I just submitted an abstract for the Media International Australia special issue ‘Beyond Broadcasting: TV for the Twenty-first Century’. Here it is:
“We’re sorry, but the clip you selected isn’t available from your location:” Watching Battlestar Galactica in Australia and the Tyranny of Digital Distance
[Figure 1. Screen-capture from http://www.scifi.com/battlestar/, 11 September 2006]
In the late 1960s, conservative Australian historian Geoffrey Blainey coined the term “the tyranny of distance” to describe how the geographic gap between Australia and the centres of the Western world (US, UK) played a fundamental role is shaping the Australian psyche and character (Geoffrey Blainey, The Tyranny of Distance, Sun Books: Melbourne, 1966). Thirty something years later and the world is far more widely considered a global village; the world wide web, email and a million other applications have made real-time information-heavy communication and commerce the norm. However, while information transfers have made ‘distance’ much less of a concern in a number of ways, many policies, practices and systems of commerce still operate as though they are centred on goods moving at the speed of physical shipping, not allowing for information moving at the speed of light down a copper or optical wire. In an era when ‘the tyranny of distance’ means so much less in many contexts, this paper will argue that in the multimedia markets of contemporary society there is, rather, a prevailing tyranny of digital distance which marks out those areas of communication and commerce in which the potential and, indeed, expectation of synchronous global culture (at least for English-speaking countries) leads to constant state of confusion and annoyance – on both personal and legal levels – when those expectations are not met.
The North American-produced television series Battlestar Galactica, re-imagined for the twenty-first century (from an original 1970s series), has consistently been at the cutting edge of television and cross-media. Executive producer Ronald D. Moore and the Battlestar team utilise not just blogs and production-side video-blogs, but also create episodic commentary podcasts, make deleted scenes available online, and have even put two full episodes online for free for viewing. Likewise, Battlestar was one of the first shows available via Apple’s online iTunes Store. Given the amount of extra online content, and the show’s science fiction genre, Battlestar has a large and very active fan community who consume both the television show itself and the officially produced extra material, as well as actively creating and discussing their own derivative ‘fannish’ works ranging from blog commentaries to fan-created videos. Thus, when the show’s producers launched a series of 3 to 4 minutes ‘webisodes’ to re-build interest in the show prior to the launch of its third season, fans across the (wired) globe were understandably excited. However, when citizens of Australia, the UK, Canada or any other country outside the US tried to view these webisodes, they were met with a notice saying: “We’re sorry, but the clip you selected isn’t available from your location.” The owners of Battlestar (NBC) elected to restrict these webisodes to residents of the US only. This decision upset fans across the global Battlestar audience, with US fans quickly circumventing the restrictions and passing copies of the webisodes to their international fellows. In this paper, I will contend that this moment typifies the tyranny of digital distance, exemplifying the legal, ethical and practical issues raised when a globally-promoted television series ‘centres’ on a single national audience. I outline the difficulties of ‘watching’ Battlestar from Australia, and argue for distribution modes which are more in keeping with the technological (and fan-led) potential of digital distribution.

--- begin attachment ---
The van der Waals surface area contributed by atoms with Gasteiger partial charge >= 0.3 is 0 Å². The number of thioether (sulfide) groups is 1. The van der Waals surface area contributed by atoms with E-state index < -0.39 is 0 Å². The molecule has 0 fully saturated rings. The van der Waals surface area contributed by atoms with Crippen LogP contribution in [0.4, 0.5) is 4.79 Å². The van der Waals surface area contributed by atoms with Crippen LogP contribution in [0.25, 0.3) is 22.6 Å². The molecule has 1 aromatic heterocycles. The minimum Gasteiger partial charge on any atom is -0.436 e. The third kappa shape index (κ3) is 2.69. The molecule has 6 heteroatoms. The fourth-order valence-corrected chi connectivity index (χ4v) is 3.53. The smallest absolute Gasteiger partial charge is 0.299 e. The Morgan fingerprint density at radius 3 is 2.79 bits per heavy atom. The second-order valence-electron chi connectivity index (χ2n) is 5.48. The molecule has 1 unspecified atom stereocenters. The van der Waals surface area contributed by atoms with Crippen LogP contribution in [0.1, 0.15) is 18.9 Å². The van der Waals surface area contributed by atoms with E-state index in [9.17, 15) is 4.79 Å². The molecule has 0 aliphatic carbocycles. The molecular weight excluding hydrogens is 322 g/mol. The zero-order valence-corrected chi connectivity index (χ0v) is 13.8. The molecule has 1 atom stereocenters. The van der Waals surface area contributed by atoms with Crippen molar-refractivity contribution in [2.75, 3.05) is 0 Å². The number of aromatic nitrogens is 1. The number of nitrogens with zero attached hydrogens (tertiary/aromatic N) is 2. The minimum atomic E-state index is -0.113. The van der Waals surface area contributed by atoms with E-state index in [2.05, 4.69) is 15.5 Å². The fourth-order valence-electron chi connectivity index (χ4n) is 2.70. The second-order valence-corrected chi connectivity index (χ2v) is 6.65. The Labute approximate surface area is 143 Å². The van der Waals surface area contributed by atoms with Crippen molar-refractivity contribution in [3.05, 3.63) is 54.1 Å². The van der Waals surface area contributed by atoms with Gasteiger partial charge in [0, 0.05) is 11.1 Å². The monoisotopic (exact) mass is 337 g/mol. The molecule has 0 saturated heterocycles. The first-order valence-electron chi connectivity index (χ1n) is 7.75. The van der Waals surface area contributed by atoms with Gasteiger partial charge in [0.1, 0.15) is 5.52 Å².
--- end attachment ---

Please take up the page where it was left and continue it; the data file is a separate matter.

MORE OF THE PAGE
As you might imagine, this paper will draw together my previous thinking about the tyranny of digital distance which you can read about here and here. I’m also finishing off another Battlestar-related paper that stopped being written for a year, but is now being finished off for a new collection. It’s going to be a busy month, but I’m hopeful both of these will be well polished before Emily and I get married on June 9th (presuming this abstract is accepted). Wish me luck!
Update (8 May 2007): The abstract has been accepted! Thankfully, though, full papers aren’t needed until August 1st so I’ll be writing this after Emily and I return from our honeymoon (in Venice!!) .
Update 2 (21 September 2007): The full version of this paper has been accepted after peer review, and will appear in Media International Australia issue 126, which is scheduled to be released in February 2008.
Update 3 (26 March, 2008): You final version of this paper has appeared, and you can read it following the link from this post.